Without the restrictions, officials here say, Ecuador could run out of money -- leading to economic collapse and political instability. 'We depend on dollars,' Borja said. 'If we don't have a revenue of dollars, then we have a very, very big problem.'"
17. Ronald Buchanan at Platts writes that Mexican oil export revenues in February fell 56.4% year on year on $1.66 billion, according to a report by the National Statistics Institute, or Inegi, released yesterday. WTI on NYMEX averaged $95.35/b in February 2008 versus $39.26/b in February 2009, which at a 58.8% decline is consistent with a 56.4% decline. According to the EIA, Mexican sales of Isthmus crude--a medium sour crude with an APIº33.3 and 1.492 sulfur wt/%--averaged about $89.48/b in February 2008 and $39.22/b in February 2009. Sales of Maya crude--a heavy very sour crude with an APIº22.2 and 3.3 sulfur wt/%--averaged about $78.35/b in February 2008 and $37.17/b in February 2009. But in November, the Associated Press reported that the Mexican Treasury Secretary announced that the country had spent $1.5 billion to buy put options to sell 330 million barrels of Mexican crude--or about a third of its total 2008 output--at $70/b. Even considering the decline in total output, how does this add up?
18. Mary Beth Sheridan at the Washington Post reports that in a speech in Mexico Secretary Clinton said of the anti-narcotics effort:
"Clearly what we've been doing has not worked ... . Our insatiable demand for illegal drugs fuels the drug trade. Our inability to prevent weapons from being illegally smuggled across the border to arm these criminals causes the deaths of police, of soldiers and civilians.'"19. Derek Sands at Platts reports that Scott Borgerson, a fellow for ocean governance at the Council of Foreign Relations told the House Committee on Foreign Relations that:
"It would be a mistake to assume that all these flashpoints [of new resource opportunities opening up due to melting ice in the Arctic] will remain sleeping dogs. The combination of new shipping routes, trillions of dollars in possible oil and gas resources and a poorly defined picture of state ownership make for a toxic brew."Sands elaborates:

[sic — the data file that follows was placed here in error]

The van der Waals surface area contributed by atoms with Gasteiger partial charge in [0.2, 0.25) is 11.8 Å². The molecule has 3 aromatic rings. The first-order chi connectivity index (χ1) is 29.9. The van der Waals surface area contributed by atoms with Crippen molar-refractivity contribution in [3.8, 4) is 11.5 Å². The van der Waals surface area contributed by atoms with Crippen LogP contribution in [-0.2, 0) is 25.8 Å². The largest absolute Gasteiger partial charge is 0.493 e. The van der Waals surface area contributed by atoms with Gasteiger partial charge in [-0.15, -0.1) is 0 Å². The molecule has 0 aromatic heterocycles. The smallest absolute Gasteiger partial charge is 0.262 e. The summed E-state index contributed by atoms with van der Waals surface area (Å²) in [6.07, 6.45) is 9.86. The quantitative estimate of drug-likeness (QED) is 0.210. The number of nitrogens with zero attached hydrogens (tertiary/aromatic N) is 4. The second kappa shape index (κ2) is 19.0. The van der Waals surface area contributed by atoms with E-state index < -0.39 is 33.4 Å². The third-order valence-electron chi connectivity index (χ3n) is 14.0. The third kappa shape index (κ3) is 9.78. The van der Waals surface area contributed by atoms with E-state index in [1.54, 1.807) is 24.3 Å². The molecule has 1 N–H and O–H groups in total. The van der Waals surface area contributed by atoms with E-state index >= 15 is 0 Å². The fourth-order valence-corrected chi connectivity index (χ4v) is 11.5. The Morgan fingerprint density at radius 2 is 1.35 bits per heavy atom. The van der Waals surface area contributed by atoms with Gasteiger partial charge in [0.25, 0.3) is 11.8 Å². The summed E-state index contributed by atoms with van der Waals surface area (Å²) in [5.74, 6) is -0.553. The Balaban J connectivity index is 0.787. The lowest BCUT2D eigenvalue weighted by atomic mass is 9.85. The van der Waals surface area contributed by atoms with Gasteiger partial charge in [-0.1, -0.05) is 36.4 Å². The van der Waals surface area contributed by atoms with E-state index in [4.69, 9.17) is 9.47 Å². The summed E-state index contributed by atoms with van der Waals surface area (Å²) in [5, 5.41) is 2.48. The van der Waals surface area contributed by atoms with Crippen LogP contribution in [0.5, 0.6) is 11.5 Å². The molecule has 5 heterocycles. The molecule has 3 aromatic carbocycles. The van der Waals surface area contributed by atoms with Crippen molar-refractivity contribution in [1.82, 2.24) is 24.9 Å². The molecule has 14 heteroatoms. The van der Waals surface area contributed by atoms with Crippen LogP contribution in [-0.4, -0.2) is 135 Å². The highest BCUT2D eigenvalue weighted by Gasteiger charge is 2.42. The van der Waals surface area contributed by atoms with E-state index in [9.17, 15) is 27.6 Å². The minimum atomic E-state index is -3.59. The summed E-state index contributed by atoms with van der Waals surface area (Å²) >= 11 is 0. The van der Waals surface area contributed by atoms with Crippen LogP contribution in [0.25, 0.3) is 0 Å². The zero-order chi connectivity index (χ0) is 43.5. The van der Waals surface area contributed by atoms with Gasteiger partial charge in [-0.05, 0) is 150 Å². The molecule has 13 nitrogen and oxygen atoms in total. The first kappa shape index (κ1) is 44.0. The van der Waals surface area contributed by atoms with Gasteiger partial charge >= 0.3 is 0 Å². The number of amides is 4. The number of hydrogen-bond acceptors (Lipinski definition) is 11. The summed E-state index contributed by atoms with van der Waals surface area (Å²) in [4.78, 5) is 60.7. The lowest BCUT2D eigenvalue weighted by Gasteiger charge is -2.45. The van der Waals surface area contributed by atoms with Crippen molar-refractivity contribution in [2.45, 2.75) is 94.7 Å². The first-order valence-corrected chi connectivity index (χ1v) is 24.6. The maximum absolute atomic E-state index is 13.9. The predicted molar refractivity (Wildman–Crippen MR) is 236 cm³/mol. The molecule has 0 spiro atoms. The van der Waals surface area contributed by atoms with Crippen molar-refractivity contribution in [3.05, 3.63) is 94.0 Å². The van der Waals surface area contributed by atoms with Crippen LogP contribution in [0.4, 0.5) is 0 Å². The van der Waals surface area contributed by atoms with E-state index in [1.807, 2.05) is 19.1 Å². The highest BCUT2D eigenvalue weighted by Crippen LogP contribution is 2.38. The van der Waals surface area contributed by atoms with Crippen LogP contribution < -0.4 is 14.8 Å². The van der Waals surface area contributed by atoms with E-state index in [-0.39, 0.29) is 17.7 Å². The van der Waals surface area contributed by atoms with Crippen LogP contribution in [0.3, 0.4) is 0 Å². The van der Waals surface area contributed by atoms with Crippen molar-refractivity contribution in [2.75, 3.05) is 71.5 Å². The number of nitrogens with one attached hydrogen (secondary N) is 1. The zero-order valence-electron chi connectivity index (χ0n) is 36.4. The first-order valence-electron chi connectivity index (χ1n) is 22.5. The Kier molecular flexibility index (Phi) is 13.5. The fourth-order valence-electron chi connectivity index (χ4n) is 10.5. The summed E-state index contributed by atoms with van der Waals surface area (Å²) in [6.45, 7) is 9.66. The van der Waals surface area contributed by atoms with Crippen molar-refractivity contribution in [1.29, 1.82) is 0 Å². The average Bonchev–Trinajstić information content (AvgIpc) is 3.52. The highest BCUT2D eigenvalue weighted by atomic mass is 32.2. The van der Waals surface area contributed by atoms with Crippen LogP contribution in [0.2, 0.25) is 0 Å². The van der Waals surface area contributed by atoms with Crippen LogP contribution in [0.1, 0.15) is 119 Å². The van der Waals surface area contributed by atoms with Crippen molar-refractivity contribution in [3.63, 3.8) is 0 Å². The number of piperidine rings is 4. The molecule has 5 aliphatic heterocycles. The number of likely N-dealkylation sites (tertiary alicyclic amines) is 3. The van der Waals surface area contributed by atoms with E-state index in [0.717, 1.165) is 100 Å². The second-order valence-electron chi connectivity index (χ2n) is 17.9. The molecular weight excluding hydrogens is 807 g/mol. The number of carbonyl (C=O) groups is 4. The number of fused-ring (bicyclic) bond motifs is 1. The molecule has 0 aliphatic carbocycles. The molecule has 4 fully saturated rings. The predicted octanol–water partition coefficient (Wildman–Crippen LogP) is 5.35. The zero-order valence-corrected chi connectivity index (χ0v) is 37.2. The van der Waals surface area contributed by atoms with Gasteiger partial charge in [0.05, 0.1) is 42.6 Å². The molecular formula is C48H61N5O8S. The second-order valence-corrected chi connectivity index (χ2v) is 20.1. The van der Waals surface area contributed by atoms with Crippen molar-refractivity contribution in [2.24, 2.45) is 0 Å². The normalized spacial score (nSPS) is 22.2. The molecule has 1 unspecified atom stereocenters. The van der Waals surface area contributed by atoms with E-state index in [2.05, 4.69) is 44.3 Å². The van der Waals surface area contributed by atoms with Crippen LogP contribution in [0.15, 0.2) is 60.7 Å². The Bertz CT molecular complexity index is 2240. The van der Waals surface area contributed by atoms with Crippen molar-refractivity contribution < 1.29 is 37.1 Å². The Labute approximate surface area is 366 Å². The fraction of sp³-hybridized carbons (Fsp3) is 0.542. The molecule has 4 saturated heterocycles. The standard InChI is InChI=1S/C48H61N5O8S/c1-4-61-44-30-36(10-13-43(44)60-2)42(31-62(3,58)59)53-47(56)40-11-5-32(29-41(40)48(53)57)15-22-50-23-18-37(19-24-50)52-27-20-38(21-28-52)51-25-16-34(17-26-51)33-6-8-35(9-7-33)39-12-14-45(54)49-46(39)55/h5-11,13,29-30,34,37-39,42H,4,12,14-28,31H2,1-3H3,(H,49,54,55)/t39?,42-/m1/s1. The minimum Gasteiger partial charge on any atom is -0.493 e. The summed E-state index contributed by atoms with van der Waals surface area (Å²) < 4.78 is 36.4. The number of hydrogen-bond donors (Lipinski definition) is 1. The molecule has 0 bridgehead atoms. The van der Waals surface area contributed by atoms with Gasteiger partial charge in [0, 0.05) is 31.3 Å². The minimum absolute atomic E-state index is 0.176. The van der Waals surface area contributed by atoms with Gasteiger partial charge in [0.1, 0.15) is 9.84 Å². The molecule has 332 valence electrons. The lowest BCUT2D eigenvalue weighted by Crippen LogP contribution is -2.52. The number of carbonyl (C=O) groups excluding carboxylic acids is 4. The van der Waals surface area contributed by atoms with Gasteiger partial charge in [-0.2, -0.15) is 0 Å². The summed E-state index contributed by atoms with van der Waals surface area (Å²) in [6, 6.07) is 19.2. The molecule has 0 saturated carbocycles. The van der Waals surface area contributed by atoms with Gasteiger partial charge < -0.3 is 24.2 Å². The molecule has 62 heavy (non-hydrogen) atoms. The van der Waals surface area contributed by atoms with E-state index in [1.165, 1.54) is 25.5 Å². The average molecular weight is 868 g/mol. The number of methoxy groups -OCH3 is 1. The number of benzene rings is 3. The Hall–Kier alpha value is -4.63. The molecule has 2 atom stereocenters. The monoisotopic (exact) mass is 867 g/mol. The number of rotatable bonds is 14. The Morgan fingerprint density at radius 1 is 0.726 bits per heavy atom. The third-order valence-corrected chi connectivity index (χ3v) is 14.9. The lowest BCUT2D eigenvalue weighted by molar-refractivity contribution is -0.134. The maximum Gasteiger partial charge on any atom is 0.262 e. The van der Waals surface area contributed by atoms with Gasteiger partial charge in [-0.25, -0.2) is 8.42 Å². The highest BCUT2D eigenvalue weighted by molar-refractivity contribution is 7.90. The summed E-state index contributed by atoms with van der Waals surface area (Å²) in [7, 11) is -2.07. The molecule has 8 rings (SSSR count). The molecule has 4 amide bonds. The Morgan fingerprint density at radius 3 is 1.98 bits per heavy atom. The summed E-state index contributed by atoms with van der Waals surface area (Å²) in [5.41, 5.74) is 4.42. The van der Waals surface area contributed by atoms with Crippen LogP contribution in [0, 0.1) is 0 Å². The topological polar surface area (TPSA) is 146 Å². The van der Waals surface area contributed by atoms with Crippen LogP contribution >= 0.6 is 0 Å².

"US ratification of one mechanism to deal with Arctic resource issues--the UN Law of the Sea Treaty -- has been blocked by a small group of senators because of sovereignty concerns. That refusal could contribute to the US missing out on some of the Arctic's resources, according to the witnesses.20. Bob Willis at Bloomberg reports that initial unemployment benefits applications grew by 8,000 in the week ended March 14 to 652,000, per the Labor Department release today. The total number of people receiving unemployment benefits jumped by 122,000 from the week prior to 5.56 million.
Other Arctic countries have ratified the treaty, and former President Bill Clinton signed it, but it still awaits Senate ratification.
Among other things, the treaty sets up a mechanism for countries to arbitrate disagreements over claims to undersea territory."
21. Shobhana Chandra at Bloomberg reports that the Commerce Department further revised its initial estimate of fourth quarter GDP to a 6.3% annual rate of contraction (from 3.8% and then 6.2% rates of decline).
"For all of 2008, the economy grew 1.1%, the same as previously estimated, as exports and government tax rebates in the first six months helped offset the slump in consumer spending that followed.Brian Blackstone at Real Time Economics notes that GDI--Gross Domestic Income, another measure of national economic activity--fell in the fourth quarter by 7.5% from 4Q2007.